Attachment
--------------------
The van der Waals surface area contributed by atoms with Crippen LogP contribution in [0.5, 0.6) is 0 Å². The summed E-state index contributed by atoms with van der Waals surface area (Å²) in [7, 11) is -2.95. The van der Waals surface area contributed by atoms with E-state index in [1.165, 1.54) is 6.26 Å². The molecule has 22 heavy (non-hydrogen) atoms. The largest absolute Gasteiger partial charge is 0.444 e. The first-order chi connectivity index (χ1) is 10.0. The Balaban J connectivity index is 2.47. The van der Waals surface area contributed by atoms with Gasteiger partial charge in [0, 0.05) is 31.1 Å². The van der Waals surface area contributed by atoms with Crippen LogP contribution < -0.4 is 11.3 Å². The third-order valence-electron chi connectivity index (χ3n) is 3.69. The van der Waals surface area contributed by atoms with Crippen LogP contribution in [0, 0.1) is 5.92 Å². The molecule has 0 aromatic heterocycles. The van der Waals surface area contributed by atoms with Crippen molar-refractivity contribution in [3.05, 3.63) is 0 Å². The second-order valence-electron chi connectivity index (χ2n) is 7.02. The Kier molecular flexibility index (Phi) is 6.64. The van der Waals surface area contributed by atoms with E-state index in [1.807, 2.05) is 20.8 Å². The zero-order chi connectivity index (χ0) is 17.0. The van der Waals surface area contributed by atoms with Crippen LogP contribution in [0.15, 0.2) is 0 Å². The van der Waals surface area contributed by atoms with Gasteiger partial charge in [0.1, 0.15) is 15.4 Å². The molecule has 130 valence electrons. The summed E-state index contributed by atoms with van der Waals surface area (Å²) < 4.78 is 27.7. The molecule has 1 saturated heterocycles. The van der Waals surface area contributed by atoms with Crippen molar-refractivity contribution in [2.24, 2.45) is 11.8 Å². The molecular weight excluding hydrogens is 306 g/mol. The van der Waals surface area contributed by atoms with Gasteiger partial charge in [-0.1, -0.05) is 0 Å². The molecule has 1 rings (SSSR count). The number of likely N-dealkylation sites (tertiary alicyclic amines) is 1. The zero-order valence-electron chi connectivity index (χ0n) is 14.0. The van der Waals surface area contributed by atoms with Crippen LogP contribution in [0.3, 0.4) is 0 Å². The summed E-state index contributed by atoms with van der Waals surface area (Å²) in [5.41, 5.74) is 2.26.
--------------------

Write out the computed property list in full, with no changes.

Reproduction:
The van der Waals surface area contributed by atoms with Crippen LogP contribution in [0.5, 0.6) is 0 Å². The summed E-state index contributed by atoms with van der Waals surface area (Å²) in [7, 11) is -2.95. The van der Waals surface area contributed by atoms with E-state index in [1.165, 1.54) is 6.26 Å². The molecule has 22 heavy (non-hydrogen) atoms. The largest absolute Gasteiger partial charge is 0.444 e. The first-order chi connectivity index (χ1) is 10.0. The Balaban J connectivity index is 2.47. The van der Waals surface area contributed by atoms with Gasteiger partial charge in [0, 0.05) is 31.1 Å². The van der Waals surface area contributed by atoms with Crippen LogP contribution < -0.4 is 11.3 Å². The third-order valence-electron chi connectivity index (χ3n) is 3.69. The van der Waals surface area contributed by atoms with Crippen LogP contribution in [0, 0.1) is 5.92 Å². The molecule has 0 aromatic heterocycles. The van der Waals surface area contributed by atoms with Crippen molar-refractivity contribution in [3.05, 3.63) is 0 Å². The second-order valence-electron chi connectivity index (χ2n) is 7.02. The Kier molecular flexibility index (Phi) is 6.64. The van der Waals surface area contributed by atoms with E-state index in [1.807, 2.05) is 20.8 Å². The zero-order chi connectivity index (χ0) is 17.0. The van der Waals surface area contributed by atoms with Crippen LogP contribution in [0.15, 0.2) is 0 Å². The van der Waals surface area contributed by atoms with Gasteiger partial charge in [0.1, 0.15) is 15.4 Å². The molecule has 130 valence electrons. The summed E-state index contributed by atoms with van der Waals surface area (Å²) < 4.78 is 27.7. The molecule has 1 saturated heterocycles. The van der Waals surface area contributed by atoms with Crippen molar-refractivity contribution in [2.24, 2.45) is 11.8 Å². The molecular weight excluding hydrogens is 306 g/mol. The van der Waals surface area contributed by atoms with Gasteiger partial charge in [-0.1, -0.05) is 0 Å². The molecule has 1 rings (SSSR count). The number of likely N-dealkylation sites (tertiary alicyclic amines) is 1. The zero-order valence-electron chi connectivity index (χ0n) is 14.0. The van der Waals surface area contributed by atoms with Crippen LogP contribution in [0.3, 0.4) is 0 Å². The summed E-state index contributed by atoms with van der Waals surface area (Å²) in [5.41, 5.74) is 2.26.